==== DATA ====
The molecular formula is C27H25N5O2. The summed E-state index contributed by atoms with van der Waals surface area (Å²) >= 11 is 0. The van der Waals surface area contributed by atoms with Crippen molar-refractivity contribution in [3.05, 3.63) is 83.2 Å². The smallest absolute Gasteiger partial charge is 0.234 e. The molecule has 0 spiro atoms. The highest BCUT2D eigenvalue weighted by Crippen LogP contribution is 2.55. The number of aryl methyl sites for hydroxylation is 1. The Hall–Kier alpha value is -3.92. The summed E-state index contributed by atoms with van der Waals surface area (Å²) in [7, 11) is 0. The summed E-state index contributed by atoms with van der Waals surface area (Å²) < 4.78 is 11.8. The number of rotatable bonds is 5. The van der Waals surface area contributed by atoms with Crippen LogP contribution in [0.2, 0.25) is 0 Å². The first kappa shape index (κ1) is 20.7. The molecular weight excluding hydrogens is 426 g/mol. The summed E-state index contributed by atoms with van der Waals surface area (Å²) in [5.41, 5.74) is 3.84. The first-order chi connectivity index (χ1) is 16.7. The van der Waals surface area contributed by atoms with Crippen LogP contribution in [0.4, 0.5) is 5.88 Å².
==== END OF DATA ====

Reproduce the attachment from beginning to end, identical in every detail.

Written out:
The molecular formula is C27H25N5O2. The summed E-state index contributed by atoms with van der Waals surface area (Å²) >= 11 is 0. The van der Waals surface area contributed by atoms with Crippen molar-refractivity contribution in [3.05, 3.63) is 83.2 Å². The smallest absolute Gasteiger partial charge is 0.234 e. The molecule has 0 spiro atoms. The highest BCUT2D eigenvalue weighted by Crippen LogP contribution is 2.55. The number of aryl methyl sites for hydroxylation is 1. The Hall–Kier alpha value is -3.92. The summed E-state index contributed by atoms with van der Waals surface area (Å²) in [7, 11) is 0. The summed E-state index contributed by atoms with van der Waals surface area (Å²) < 4.78 is 11.8. The number of rotatable bonds is 5. The van der Waals surface area contributed by atoms with Crippen LogP contribution in [0.2, 0.25) is 0 Å². The first kappa shape index (κ1) is 20.7. The molecular weight excluding hydrogens is 426 g/mol. The summed E-state index contributed by atoms with van der Waals surface area (Å²) in [5.41, 5.74) is 3.84. The first-order chi connectivity index (χ1) is 16.7. The van der Waals surface area contributed by atoms with Crippen LogP contribution in [0.4, 0.5) is 5.88 Å².